Saturday, May 16, 2015

A funny thing that happened that is probably not worth writing about.


I was at a screening of the charming-enough new movie Gemma Bovery earlier this week when one of "those moments" happened. You know, moments that make you stop and wonder what is a coincidence and what is, like, a supernatural event.

Okay, it wasn't that big of a deal, but I still thought it was worth writing about. (Though, probably not.)

The movie is about a case of life imitating art, involving a couple named Gemma and Charles Bovery who start behaving suspiciously like Emma and Charles Bovary from the novel Madame Bovary. It's not just a modern-day Bovary update -- the characters in the movie are aware of the novel -- though I guess it half functions that way.

As my mind wandered for a moment, I started thinking about the fact that I just started making a list of all the books I've ever read in an Excel spreadsheet (!) and that Madame Bovary belonged on it, because I'd listened to an unabridged audio book of it back in the late 1990s. For some reason I then thought of Roald Dah's two "Charlie" books -- Charlie and the Chocolate Factory and Charlie and the Great Glass Elevator -- and how I needed to include them too.

Snap back to the movie, and Gemma Arerton's Gemma says to her husband, played by Jason Flemyng, the very next moment, "Charlie, do you have a bucket?" See, rain is coming in through their roof.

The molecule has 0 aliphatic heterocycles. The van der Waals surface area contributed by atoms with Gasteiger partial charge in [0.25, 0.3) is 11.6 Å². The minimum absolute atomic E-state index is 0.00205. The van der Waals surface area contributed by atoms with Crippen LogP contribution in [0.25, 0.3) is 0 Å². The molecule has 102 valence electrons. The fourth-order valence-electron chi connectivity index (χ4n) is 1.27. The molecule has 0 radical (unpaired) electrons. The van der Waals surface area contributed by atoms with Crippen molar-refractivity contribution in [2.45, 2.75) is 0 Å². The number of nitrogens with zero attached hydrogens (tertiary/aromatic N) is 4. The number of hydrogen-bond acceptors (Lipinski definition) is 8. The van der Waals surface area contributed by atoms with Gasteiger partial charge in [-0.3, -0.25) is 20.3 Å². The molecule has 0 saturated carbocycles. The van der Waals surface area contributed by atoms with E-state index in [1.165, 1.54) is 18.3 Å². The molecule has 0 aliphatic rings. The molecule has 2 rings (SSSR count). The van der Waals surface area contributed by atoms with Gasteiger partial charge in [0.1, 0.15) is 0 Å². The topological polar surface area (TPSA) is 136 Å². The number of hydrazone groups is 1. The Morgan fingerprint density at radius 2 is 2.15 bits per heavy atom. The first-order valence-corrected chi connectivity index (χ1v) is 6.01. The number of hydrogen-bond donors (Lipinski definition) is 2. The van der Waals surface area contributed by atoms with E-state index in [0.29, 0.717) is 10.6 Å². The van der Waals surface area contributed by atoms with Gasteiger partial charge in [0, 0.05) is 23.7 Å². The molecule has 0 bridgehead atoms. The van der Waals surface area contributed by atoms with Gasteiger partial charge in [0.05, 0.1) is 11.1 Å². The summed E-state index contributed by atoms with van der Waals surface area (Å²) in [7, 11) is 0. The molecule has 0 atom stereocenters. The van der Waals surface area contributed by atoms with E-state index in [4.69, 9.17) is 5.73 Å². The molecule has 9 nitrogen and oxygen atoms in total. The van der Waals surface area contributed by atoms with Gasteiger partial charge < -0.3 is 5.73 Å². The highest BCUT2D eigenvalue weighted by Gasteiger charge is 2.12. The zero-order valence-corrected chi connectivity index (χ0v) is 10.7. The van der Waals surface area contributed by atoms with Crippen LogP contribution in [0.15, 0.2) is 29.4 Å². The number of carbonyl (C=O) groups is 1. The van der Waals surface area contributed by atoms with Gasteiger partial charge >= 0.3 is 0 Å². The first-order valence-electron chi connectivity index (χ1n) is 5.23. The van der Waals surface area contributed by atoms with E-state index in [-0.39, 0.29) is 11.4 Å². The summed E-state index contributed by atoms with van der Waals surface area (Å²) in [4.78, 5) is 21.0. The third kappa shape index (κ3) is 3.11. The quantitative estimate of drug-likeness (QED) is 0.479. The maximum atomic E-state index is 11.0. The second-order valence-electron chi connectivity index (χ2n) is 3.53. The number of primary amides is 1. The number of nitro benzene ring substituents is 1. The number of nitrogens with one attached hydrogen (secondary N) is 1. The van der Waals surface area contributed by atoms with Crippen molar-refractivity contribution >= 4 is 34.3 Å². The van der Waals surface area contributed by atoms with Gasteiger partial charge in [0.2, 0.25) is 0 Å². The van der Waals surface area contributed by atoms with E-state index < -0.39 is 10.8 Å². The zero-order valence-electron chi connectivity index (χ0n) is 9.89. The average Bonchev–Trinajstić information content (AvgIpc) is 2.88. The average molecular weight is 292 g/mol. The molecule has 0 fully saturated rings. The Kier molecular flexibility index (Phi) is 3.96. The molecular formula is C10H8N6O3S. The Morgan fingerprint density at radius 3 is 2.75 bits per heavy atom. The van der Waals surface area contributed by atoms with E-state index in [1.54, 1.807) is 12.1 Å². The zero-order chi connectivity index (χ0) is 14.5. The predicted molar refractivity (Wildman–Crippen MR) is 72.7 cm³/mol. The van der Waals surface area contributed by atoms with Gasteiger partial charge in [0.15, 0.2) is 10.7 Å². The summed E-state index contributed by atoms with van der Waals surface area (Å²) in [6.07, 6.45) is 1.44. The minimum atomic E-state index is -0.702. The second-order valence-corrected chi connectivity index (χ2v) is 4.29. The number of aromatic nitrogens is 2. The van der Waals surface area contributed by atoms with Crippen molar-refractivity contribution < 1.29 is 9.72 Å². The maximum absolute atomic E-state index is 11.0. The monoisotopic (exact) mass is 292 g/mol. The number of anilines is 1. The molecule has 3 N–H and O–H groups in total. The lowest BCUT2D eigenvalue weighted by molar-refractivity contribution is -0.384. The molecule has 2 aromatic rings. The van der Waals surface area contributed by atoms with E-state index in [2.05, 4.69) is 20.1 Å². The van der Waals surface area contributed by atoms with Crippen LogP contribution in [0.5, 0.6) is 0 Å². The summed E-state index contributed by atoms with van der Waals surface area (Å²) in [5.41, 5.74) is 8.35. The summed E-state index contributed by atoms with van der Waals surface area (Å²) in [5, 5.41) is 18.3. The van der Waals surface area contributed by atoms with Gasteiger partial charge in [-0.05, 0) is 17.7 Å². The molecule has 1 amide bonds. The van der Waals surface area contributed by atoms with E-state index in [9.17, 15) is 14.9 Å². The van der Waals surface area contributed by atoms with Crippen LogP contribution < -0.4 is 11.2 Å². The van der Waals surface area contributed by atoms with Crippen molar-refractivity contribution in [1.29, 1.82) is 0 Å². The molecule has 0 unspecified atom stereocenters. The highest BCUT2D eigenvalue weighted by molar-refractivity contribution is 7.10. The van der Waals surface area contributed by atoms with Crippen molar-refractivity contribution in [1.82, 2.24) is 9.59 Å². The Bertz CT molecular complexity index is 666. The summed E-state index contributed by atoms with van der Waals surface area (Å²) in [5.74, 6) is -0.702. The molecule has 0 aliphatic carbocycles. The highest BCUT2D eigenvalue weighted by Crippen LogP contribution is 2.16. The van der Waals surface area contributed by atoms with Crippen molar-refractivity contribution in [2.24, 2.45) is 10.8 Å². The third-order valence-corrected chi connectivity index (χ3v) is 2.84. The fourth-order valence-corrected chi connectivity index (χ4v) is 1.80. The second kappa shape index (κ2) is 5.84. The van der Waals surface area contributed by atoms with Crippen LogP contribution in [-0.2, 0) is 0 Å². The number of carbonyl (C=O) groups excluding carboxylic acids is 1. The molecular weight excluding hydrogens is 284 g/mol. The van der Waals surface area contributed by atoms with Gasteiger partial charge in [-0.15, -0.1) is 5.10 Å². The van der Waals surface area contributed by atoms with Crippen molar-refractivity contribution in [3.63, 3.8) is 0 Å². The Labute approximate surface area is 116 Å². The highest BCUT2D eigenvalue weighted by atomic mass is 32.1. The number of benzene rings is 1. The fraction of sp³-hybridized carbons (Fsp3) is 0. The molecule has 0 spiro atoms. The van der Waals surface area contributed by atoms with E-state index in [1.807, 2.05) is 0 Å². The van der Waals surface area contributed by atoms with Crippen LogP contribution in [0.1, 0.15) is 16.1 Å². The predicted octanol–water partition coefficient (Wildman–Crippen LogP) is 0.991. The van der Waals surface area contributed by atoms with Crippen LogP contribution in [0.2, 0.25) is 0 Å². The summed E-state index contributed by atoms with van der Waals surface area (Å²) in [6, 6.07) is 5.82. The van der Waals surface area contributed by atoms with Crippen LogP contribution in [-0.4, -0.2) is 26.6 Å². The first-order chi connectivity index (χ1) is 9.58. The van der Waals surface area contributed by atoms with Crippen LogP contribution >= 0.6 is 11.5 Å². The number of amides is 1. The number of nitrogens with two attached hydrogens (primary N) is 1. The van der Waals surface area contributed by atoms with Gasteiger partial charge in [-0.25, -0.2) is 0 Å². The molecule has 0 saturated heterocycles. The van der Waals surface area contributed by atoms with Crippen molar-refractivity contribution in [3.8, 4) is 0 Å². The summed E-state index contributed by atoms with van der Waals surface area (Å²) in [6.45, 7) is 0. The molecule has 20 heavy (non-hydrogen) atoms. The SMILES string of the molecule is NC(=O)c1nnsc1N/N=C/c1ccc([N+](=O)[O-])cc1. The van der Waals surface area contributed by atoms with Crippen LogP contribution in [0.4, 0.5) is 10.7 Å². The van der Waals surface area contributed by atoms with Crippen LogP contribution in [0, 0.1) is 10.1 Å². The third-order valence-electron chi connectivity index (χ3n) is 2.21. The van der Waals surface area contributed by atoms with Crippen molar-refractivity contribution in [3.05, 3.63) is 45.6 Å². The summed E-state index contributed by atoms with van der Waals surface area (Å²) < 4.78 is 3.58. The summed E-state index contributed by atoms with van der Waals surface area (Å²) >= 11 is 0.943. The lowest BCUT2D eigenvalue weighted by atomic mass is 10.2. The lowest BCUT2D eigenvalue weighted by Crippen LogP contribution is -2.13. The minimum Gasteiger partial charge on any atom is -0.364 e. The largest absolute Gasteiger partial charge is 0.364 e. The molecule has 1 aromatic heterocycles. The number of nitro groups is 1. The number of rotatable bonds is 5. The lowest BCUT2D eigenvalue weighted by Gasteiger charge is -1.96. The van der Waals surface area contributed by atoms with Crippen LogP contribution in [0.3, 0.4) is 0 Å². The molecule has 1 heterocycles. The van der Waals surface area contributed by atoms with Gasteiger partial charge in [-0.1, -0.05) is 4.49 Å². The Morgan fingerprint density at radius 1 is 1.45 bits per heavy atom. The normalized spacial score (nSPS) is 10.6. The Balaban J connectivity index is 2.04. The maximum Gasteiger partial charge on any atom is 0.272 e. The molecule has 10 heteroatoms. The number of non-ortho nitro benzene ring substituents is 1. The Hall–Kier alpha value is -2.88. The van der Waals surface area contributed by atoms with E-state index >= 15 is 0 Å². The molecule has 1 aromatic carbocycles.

Here's the weird part: Charlie Bucket is the main character in Charlie and the Chocolate Factory.

What makes it 10% weirder is that this is already a movie about the mysterious interplay between "reality" and "fiction." Not only is there the characters in the movie resembling the characters in a famous book, both in name and action, but there's the (probably intentional) decision to cast Gemma Arterton, the only working actress of any prominence with the first name Gemma, as a character named Gemma Bovery. (The movie is based on a 1999 graphic novel, so the character wasn't inspired by the actress or anything.) Take it out one layer further -- or at least, sideways on the same layer -- and my interaction with this movie as an audience member also has an unusual and inexplicable moment. And this actually sort of creates a closed loop, in that the movie goes back to having a connection to a novel -- even if it's just a personal moment experienced by no one but me.

Why did I think of Charlie Bucket moments before Arterton was about to say "Charlie" and "bucket" in the same sentence? Why didn't I think of a Stephen King novel instead?

Who knows.

See, I told you it wasn't really worth writing about.

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